Unfamiliar Books Meme
I was tagged by Tom Accuosti at The Tao of Masonry with the unfamiliar books meme. He selected some excellent works, and I imagine it is up to me to return in kind. As difficult as it might be to select only three unusual books to recommend, since as a student of Masonry my library is filled with unusual works, I have opted to go for three unusual books on different topics:
- Freemasonry - "Sephir H'Debarim" or "The Book of the Words" by Albert Pike
I have never before read a work by the esteemed Bro. Albert Pike. The magnum opus "Morals and Dogma" feels like learning to run a marathon by going directly to the Olympic trials. This text explores in great detail the history, origins and esoteric meaning behind words used in Masonic ritual, both Craft Lodge and Scottish Rite. As such it is an incredibly deep, difficult work which sends me scurrying off for Wikipedia or Merriam-Webster quite often. It has been deepening my understanding of the rituals I already know and interesting me in those which I have yet to personally study. I would recommend this to any serious student of Masonic ritual.
- History - "In the Wake of Madness" by Joan Druett.
This is a wonderful pop history book about a murder on board the whaling ship Sharon. I have written about it in a past blogpost, and already passed it around to my friends. My own brief review in that post was...
While sailing the whaling grounds of the south Pacific the captain of the Sharon was murdered by a few mutinous crewman. The single handed recapture of the ship by the Mainer Benjamin Clough was so well known it was reproduced in a stage play. The book is extremely well written and leaves the reader with a sense of the vagaries of whaling in the mid nineteenth century. The best line of the book: "Whaling captains were men who left their souls at home."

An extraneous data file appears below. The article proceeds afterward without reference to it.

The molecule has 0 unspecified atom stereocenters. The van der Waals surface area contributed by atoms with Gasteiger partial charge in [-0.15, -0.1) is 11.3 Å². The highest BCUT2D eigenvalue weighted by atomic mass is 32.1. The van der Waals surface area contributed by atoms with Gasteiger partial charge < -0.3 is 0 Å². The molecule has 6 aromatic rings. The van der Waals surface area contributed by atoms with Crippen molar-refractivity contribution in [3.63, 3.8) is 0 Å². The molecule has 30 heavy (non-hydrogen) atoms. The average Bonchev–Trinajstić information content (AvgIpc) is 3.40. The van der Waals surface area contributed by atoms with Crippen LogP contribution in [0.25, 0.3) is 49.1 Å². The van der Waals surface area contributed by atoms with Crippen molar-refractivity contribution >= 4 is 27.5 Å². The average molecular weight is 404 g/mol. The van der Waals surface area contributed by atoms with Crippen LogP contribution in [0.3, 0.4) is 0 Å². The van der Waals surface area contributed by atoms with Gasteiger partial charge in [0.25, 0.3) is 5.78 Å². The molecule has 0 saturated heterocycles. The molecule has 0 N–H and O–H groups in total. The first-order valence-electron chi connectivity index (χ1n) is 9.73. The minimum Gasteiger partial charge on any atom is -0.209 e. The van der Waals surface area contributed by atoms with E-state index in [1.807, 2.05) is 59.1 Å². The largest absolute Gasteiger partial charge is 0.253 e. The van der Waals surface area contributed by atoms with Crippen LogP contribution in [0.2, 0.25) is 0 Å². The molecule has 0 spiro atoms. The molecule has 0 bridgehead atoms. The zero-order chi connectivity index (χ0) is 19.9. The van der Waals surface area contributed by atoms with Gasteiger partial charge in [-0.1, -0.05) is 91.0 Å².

- Catholicism - "The Mass of the Early Christians" by Mike Aquilina.
I have always had an intense personal interest in the early Christian Church, particularly the patristics. Yet it is fair to say that most of the works from this period would be considered "dense." As the material related to the liturgy current at the time is normally scattered in small snippets among many texts, the author does us all a favor by accumulating those snippets into a single book. I learned many new things while reading this work, but the most interesting item must be "the discipline of the secret." In the early Church the nature and language of the Mass was a carefully guarded secret, so that there are almost no clear liturgical texts, as the GIRM (General Instruction of the Roman Missal) does today. The author clarifies the nature of the early liturgy by threading together the material from The New Testament, the Didache, pagan historical texts, and sixteen Fathers of the Church.